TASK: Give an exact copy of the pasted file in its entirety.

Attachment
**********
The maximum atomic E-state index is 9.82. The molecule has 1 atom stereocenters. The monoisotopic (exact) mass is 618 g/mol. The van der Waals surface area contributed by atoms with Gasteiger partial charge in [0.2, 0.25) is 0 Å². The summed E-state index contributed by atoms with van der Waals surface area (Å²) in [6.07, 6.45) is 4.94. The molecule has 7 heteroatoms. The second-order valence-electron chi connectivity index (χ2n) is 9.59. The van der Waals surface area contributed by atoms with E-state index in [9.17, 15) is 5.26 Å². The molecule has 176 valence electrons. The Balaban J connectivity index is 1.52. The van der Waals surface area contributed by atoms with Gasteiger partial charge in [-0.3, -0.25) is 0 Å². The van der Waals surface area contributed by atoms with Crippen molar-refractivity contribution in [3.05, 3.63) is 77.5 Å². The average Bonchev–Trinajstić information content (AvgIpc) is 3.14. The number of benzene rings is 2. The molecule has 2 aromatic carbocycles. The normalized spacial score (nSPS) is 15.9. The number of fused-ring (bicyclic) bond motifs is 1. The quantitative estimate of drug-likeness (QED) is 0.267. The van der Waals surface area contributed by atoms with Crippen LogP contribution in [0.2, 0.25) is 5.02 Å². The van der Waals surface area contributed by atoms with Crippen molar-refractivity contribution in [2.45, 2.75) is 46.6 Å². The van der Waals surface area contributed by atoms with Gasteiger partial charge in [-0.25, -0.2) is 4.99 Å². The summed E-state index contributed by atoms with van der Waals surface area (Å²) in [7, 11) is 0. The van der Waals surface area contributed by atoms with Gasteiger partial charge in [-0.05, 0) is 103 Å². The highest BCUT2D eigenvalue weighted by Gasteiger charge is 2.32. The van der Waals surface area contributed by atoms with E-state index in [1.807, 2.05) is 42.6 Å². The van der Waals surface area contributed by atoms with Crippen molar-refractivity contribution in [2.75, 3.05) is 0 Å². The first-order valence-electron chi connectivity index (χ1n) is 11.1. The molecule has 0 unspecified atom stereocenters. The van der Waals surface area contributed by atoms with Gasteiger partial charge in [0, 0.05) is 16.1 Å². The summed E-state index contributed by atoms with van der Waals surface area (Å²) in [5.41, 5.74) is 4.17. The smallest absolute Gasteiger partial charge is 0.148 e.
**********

The maximum atomic E-state index is 9.82. The molecule has 1 atom stereocenters. The monoisotopic (exact) mass is 618 g/mol. The van der Waals surface area contributed by atoms with Gasteiger partial charge in [0.2, 0.25) is 0 Å². The summed E-state index contributed by atoms with van der Waals surface area (Å²) in [6.07, 6.45) is 4.94. The molecule has 7 heteroatoms. The second-order valence-electron chi connectivity index (χ2n) is 9.59. The van der Waals surface area contributed by atoms with E-state index in [9.17, 15) is 5.26 Å². The molecule has 176 valence electrons. The Balaban J connectivity index is 1.52. The van der Waals surface area contributed by atoms with Gasteiger partial charge in [-0.3, -0.25) is 0 Å². The van der Waals surface area contributed by atoms with Crippen molar-refractivity contribution in [3.05, 3.63) is 77.5 Å². The average Bonchev–Trinajstić information content (AvgIpc) is 3.14. The number of benzene rings is 2. The molecule has 2 aromatic carbocycles. The normalized spacial score (nSPS) is 15.9. The number of fused-ring (bicyclic) bond motifs is 1. The quantitative estimate of drug-likeness (QED) is 0.267. The van der Waals surface area contributed by atoms with Crippen LogP contribution in [0.2, 0.25) is 5.02 Å². The van der Waals surface area contributed by atoms with Crippen molar-refractivity contribution in [2.45, 2.75) is 46.6 Å². The van der Waals surface area contributed by atoms with Gasteiger partial charge in [-0.25, -0.2) is 4.99 Å². The summed E-state index contributed by atoms with van der Waals surface area (Å²) in [7, 11) is 0. The van der Waals surface area contributed by atoms with Gasteiger partial charge in [-0.05, 0) is 103 Å². The highest BCUT2D eigenvalue weighted by Gasteiger charge is 2.32. The van der Waals surface area contributed by atoms with E-state index in [1.807, 2.05) is 42.6 Å². The van der Waals surface area contributed by atoms with Crippen molar-refractivity contribution in [2.75, 3.05) is 0 Å². The first-order valence-electron chi connectivity index (χ1n) is 11.1. The molecule has 0 unspecified atom stereocenters. The van der Waals surface area contributed by atoms with Gasteiger partial charge in [0, 0.05) is 16.1 Å². The summed E-state index contributed by atoms with van der Waals surface area (Å²) in [5.41, 5.74) is 4.17. The smallest absolute Gasteiger partial charge is 0.148 e.